The agony Mary felt in seeing her son carrying the cross, carrying OUR sins— I think of marriages broken and the suffering of the children who bear their parents pain. Do I realize the pain I cause others?

She experienced the ultimate sorrow in seeing her son suffer and die—comparatively as mom’s and wives we wish to take away the suffering our children and our husbands experience. Am I patient in my prayers, or do I expect problems to be “fixed” immediately, or because I demand it? Do I accept “thy will be done?”
And the ultimate joy in witnessing Christ’s resurrection—in knowing that because of Him all would be given the opportunity for life. Do I accept suffering (by denying myself) so that I will be allowed to experience the full joy of the Resurrection, or do I take the easy way out, and look for instant gratification?

God's temple in heaven was opened, and the ark of his covenant could be seen in the temple. A great sign appeared in the sky, a woman clothed with the sun, with the moon under her feet, and on her head a crown of twelve stars. Rev 11: 19-12: 1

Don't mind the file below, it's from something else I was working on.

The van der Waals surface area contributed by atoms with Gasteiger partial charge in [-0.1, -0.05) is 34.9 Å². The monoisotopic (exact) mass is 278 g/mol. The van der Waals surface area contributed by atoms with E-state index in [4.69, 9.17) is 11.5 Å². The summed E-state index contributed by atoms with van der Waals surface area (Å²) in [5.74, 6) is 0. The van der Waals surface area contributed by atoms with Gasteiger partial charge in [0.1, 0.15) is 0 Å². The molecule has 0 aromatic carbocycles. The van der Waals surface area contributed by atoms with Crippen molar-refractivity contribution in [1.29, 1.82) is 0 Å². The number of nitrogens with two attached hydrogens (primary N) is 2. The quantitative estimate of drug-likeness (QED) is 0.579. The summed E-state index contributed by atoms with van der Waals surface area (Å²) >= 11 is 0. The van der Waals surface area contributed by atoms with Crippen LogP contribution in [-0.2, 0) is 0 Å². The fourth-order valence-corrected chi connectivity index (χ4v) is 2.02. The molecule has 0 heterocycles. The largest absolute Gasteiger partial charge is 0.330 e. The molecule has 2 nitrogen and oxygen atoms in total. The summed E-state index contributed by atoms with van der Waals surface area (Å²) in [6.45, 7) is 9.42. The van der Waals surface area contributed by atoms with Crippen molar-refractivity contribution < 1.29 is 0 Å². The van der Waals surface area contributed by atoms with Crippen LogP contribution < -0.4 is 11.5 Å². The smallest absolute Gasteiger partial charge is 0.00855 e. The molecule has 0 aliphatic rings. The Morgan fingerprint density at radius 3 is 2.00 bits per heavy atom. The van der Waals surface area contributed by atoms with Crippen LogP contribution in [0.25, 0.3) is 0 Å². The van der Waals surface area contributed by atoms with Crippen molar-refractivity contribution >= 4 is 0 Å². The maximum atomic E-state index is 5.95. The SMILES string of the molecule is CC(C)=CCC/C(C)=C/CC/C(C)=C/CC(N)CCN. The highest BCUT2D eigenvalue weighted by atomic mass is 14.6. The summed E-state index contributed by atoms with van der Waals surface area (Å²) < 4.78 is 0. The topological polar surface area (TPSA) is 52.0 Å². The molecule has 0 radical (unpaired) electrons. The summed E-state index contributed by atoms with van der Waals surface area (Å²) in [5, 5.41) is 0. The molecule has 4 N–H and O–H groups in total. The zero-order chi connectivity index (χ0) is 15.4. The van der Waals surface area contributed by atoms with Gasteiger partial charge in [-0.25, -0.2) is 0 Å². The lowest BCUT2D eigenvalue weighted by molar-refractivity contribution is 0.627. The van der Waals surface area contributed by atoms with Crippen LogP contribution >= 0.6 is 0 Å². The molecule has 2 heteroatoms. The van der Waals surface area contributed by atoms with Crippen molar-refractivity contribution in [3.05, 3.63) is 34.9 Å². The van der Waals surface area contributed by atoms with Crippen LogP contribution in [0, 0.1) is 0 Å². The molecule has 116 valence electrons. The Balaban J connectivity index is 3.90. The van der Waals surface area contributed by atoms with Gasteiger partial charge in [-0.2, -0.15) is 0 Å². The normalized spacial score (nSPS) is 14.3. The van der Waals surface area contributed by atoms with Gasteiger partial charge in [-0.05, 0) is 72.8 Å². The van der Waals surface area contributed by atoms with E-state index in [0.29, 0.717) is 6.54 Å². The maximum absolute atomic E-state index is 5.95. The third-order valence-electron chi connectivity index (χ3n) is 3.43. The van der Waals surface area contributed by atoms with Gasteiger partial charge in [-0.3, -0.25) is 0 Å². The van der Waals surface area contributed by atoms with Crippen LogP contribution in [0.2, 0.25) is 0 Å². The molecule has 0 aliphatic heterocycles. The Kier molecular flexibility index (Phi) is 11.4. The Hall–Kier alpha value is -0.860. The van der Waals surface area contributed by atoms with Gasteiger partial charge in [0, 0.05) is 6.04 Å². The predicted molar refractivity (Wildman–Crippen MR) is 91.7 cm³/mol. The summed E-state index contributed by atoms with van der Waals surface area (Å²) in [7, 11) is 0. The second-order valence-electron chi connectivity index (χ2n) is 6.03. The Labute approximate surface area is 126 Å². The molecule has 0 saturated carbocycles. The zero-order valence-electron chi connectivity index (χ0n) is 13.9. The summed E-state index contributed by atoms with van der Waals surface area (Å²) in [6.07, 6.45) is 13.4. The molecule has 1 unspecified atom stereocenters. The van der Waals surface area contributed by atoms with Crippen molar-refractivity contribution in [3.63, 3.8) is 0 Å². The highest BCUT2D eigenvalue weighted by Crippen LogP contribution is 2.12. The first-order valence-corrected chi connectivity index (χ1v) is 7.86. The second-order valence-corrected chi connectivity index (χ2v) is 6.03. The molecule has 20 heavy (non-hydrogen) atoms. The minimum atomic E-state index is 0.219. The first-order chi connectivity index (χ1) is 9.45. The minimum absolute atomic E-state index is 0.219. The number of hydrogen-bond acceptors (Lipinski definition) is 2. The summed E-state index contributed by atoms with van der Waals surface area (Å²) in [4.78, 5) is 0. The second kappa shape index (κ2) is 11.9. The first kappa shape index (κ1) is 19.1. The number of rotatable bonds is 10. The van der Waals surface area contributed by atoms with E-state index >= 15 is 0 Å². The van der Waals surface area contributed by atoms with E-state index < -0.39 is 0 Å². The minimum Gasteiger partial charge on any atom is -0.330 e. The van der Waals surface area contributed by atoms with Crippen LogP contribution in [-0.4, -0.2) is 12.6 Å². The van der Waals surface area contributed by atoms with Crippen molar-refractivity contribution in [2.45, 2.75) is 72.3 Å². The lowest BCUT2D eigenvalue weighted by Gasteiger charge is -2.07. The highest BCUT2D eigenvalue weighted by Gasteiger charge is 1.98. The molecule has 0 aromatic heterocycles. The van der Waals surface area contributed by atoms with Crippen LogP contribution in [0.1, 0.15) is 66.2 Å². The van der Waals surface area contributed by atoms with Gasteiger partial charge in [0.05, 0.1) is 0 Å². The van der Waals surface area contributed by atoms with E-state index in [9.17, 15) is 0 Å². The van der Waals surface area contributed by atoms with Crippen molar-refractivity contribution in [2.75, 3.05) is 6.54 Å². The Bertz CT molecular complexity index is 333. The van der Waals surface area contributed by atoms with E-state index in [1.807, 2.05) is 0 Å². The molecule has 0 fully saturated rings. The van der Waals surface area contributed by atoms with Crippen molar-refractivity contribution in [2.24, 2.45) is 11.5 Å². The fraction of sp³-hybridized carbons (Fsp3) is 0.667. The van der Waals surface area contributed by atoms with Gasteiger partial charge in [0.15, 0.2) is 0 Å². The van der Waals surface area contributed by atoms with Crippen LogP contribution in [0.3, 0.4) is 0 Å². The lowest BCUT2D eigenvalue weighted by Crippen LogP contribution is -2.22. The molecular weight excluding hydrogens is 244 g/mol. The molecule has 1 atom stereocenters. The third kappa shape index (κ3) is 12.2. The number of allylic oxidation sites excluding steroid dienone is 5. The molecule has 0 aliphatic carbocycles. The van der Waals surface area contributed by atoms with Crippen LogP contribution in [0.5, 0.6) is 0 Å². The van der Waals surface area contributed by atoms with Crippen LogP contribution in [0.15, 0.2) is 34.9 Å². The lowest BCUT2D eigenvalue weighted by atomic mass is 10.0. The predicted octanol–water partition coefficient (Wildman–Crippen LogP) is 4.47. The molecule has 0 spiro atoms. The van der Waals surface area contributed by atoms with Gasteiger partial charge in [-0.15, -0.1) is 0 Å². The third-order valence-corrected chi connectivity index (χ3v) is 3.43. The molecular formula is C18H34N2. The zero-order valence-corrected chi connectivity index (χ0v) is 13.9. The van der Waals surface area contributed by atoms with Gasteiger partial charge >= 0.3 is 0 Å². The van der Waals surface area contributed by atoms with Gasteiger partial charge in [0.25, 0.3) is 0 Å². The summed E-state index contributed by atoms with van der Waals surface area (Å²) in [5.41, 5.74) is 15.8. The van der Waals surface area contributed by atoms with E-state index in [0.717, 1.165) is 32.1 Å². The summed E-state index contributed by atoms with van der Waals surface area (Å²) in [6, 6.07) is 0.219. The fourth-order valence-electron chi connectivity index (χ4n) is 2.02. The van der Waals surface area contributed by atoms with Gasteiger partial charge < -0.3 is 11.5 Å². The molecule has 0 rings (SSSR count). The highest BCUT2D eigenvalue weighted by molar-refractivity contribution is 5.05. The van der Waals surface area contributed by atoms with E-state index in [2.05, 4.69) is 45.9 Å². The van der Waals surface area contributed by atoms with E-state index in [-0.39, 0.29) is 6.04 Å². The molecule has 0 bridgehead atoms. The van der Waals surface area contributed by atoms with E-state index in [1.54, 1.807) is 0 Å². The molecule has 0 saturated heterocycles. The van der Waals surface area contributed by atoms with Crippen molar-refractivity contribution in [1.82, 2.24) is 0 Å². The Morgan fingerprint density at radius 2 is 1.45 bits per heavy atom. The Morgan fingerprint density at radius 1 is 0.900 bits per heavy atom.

Mary, Queen of the Universe, I ask your intercession, to our heavenly Father, and thru your son, Jesus, to help me say yes to God, to realize the gifts I have been given and to accept the sufferings I must bear. May you be my living example of what true Motherhood means, so that like you I may experience the ultimate joy as you do in heaven. Amen.

For more on walking with Mary, honoring her, and requesting her intercession thru the Hail Mary prayer refer to my meditation on May 9, 2011 or 9, 2011)
May we as women strive for the perfection of the example of Mary, Our Mother in Heaven and on Earth,

Have a Happy Mother’s Day,